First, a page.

Bishop speaks out about Iraq war - news from ekklesia on theology and politics from a christian perspective

Bishop speaks out about Iraq war - news from ekklesia on theology and politics from a christian perspective

By staff writers
25 Mar 2003

Bishop "breaks ranks" over war

-25/3/2003

A Church of England bishop expressed his support for the war yesterday, "breaking ranks" with most of his colleagues reports The Daily Telegraph.

The paper said that The Bishop of Chester, the Rt Rev Peter Forster, had given his backing to military action, saying it was morally and legally justifiable.

His statement echoed comments by the Bishop of Hereford, the Rt Rev John Oliver, this month that military action had become the least morally repugnant option.

Peter Forster was one of the Bishops who initially raised questions about the bombing of Afghanistan.

"However justified it might be, we ask the same question, where will it lead - will it put an end to terrorism, or just encourage more of it?" he had said during a visit to the Vatican in 2001.

Whilst he acknowledged that there are risks in taking action against Iraq, the Bishop said "there were greater risks in permitting the regime of Saddam Hussein to remain in power. The new situation justifies pre-emptive action."

The House of Bishops, in a unanimously agreed statement in January, said a conclusive case for military action had not been made.

The Archbishop of Canterbury, an opponent of war, told fellow Anglican archbishops yesterday: "We must pray that, whatever the many misgivings expressed, the military action may help to bring about a more stable future for the whole region, with justice for all."

Bishop "breaks ranks" over war

-25/3/2003

A Church of England bishop expressed his support for the war yesterday, "breaking ranks" with most of his colleagues reports The Daily Telegraph.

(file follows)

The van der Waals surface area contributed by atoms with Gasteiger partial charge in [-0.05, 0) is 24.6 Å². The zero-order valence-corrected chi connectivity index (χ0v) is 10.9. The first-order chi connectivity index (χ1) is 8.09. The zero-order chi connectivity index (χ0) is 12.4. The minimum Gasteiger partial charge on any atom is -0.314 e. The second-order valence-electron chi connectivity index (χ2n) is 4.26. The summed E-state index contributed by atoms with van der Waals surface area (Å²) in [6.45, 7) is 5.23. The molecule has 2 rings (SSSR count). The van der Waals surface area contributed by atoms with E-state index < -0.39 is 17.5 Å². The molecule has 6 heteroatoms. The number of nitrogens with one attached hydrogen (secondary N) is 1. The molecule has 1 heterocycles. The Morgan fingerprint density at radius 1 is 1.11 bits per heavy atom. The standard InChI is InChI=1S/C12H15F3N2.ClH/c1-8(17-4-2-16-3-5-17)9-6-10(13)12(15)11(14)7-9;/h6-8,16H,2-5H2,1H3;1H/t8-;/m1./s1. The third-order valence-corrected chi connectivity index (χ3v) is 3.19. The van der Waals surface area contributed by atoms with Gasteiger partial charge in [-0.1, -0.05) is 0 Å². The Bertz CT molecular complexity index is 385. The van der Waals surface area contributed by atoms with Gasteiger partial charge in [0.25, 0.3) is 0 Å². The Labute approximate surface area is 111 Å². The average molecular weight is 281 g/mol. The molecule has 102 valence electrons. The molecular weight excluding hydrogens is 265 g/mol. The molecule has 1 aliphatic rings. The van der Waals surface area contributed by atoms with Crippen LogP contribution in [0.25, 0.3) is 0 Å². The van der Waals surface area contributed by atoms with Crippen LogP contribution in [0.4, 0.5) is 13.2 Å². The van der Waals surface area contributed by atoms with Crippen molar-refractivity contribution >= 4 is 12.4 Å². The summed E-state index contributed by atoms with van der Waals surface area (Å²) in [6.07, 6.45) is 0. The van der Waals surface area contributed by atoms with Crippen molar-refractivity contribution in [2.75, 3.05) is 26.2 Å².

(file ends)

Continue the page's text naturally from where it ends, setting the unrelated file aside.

The paper said that The Bishop of Chester, the Rt Rev Peter Forster, had given his backing to military action, saying it was morally and legally justifiable.

His statement echoed comments by the Bishop of Hereford, the Rt Rev John Oliver, this month that military action had become the least morally repugnant option.

Peter Forster was one of the Bishops who initially raised questions about the bombing of Afghanistan.

"However justified it might be, we ask the same question, where will it lead - will it put an end to terrorism, or just encourage more of it?" he had said during a visit to the Vatican in 2001.

Whilst he acknowledged that there are risks in taking action against Iraq, the Bishop said "there were greater risks in permitting the regime of Saddam Hussein to remain in power. The new situation justifies pre-emptive action."

The House of Bishops, in a unanimously agreed statement in January, said a conclusive case for military action had not been made.

The Archbishop of Canterbury, an opponent of war, told fellow Anglican archbishops yesterday: "We must pray that, whatever the many misgivings expressed, the military action may help to bring about a more stable future for the whole region, with justice for all."

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